Posted at 7:58 AM on July 19, 2011
by Michael Olson
"Signs that the Minnesota government shutdown soon may end are surfacing, but work remains" writes the Worthington Daily Globe.
The Minnesota State Capitol is set to reopen to the public at 9:00 this morning. Until then, only lawmakers, law enforcement and credentialed media were allowed to enter the building where dealmaking was underway. The Star Tribune reports "as a deal to end the shutdown is finalized, public-access advocates are citing state open-meeting laws."
As heat buckled roads, MnDOT calls some workers back, reports KSTP. The transportation agency is still short-staffed. "MnDOT typically has 560 maintenance workers taking care of metro roads but last week there were just about thirty workers. Even in the midst of the state shutdown, they realized that wasn't enough to do the job, so about twenty workers were called back."
Reopening some parks will require more than just unlocking the gate. Camden State Park near Marshall sustained significant damage during an early July storm. "We have to go through and make sure the campgrounds and buildings are OK and the systems are working fine again since they've been down for almost three weeks," park manager Bill Dinesen tells the Marshall Independent. It will take about a week to get the park open and fully operational once the shutdown ends - that includes cleaning up all the trails in the park. "There's nothing normal about this," he said. "The storm put left another twist into the whole shutdown."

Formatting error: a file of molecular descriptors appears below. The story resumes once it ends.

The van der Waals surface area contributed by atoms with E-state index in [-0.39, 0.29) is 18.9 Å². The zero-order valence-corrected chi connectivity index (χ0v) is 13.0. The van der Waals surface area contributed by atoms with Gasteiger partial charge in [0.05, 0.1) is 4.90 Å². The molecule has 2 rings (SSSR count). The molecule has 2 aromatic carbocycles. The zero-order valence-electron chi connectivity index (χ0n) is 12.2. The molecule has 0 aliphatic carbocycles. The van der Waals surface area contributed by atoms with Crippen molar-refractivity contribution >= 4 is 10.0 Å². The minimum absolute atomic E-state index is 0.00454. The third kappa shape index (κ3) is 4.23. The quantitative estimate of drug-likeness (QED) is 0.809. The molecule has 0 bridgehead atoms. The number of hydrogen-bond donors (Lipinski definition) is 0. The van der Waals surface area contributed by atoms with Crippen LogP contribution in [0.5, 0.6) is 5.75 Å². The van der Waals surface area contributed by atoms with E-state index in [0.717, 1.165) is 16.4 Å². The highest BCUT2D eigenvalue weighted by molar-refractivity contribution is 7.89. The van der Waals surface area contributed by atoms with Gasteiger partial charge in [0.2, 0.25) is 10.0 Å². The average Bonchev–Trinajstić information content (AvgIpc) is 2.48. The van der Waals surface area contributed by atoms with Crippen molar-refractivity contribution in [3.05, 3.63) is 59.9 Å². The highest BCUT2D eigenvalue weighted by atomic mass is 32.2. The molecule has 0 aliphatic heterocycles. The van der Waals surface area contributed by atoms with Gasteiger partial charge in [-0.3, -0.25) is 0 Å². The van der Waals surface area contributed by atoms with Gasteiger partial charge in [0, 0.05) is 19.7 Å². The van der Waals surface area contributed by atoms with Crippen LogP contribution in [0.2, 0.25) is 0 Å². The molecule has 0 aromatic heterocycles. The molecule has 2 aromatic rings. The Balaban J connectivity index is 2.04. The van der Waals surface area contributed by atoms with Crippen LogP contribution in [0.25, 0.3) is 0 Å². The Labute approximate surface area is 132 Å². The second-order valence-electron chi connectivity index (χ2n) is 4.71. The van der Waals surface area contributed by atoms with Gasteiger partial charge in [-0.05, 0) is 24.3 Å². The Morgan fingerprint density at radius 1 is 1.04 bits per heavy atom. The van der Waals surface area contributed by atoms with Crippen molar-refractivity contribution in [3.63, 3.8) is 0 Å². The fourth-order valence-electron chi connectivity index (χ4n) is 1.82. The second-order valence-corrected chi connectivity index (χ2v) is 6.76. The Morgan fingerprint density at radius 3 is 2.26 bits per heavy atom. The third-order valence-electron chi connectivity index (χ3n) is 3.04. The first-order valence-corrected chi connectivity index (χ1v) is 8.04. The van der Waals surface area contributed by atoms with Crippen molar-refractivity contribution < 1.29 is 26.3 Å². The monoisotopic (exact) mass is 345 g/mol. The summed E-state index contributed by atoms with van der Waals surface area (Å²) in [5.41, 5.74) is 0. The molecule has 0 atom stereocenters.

Winona prepares for longterm shutdown.
Wall Street Journal: Dayton blinked
"On Thursday Mr. Dayton took new taxes off the table and in the end agreed to a spending ceiling very close to the original GOP target. Republicans made concessions, too, but there can be no mistake that in this two-week long St. Paul stare down it was Mr. Dayton who blinked."
Star Tribune: Building bill is deal's silver lining
"Plenty of Minnesotans are panning the budget agreement reached last week by Gov. Mark Dayton and GOP legislative leaders -- and they should. Its borrowing and payment delays are almost the definition of shoddy fiscal management. But one aspect of the deal deserves cheers. An economy-stimulating $500 million bonding bill, stalled all year, appears headed for passage."